At the time probably, but a few guys have done about as well since. All 4 of the guys in the last generation who have inner circle credentials have either done pretty close or better over a 4 year span, in addition to having much longer overall careers. Maddux roughly equaled him, and Pedro was even better. Randy Johnson and Clemens came very close. Tom Seaver as well.

    It's instructive to compare the best of this generation to Koufax using adjusted stats. They have 4 year stretches that compare, and 7-8 year peaks that are definitely better. Which tells you just how good these guys are and what a rare treat it's been to have them pitching at the same time.

    I just did a play index search similar to Andy's WAR/PA, of WAR/IP for pitchers with more than so many IPs.

    I used a cutoff of .02 and 1500 IP, and got most of the all-time inner circle guys, along with some current players who will probably make the hall, and a few guys whose careers were too short to make the hall.

    It's missing Greg Maddux, who I consider inner circle, but it's because he stretched his career with 6 years of relatively average pitching. If you cut him off at 20 years instead of 24, he makes the .02 cutoff easily. So there may be a couple guys with long careers that unfairly miss the inner circle cut at .02, but .18 puts a fair number of guys on there who were great, but not really inner circle pitchers (perry, jenkins, blyleven).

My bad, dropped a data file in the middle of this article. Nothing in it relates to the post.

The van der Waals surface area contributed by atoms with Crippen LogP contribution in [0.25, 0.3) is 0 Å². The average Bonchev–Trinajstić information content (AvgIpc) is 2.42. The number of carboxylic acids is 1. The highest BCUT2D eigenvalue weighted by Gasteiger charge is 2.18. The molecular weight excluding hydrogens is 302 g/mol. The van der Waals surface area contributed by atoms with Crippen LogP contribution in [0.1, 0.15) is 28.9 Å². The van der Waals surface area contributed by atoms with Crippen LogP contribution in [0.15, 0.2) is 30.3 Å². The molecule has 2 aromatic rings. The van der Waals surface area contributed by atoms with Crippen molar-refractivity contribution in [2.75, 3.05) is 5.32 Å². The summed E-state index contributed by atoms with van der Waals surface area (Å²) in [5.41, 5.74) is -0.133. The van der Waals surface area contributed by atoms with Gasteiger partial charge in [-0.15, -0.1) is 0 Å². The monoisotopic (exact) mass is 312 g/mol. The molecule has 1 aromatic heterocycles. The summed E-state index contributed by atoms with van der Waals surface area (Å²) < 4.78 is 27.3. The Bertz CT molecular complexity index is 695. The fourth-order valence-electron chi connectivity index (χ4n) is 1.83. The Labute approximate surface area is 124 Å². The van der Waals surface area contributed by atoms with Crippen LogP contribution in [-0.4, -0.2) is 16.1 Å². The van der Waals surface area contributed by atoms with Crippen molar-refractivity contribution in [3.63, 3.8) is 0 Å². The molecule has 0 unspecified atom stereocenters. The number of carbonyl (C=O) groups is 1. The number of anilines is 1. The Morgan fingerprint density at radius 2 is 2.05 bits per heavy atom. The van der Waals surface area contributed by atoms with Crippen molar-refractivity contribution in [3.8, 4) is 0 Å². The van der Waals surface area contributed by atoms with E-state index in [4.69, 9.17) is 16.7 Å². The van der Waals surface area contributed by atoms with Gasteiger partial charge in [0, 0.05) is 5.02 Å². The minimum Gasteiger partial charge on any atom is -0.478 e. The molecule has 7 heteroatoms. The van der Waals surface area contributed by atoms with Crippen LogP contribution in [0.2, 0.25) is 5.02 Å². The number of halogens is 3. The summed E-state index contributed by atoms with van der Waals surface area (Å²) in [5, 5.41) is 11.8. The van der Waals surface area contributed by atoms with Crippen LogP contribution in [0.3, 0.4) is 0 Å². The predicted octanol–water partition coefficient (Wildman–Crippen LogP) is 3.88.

Note that both Mike Mussina and Curt Schilling make the .02 cut. Basically, B-R WAR thinks they played pretty close to the level of the inner circle guys just for not as long. Not that I had either of these guys out, but that definitely upped my opinion of them a bit.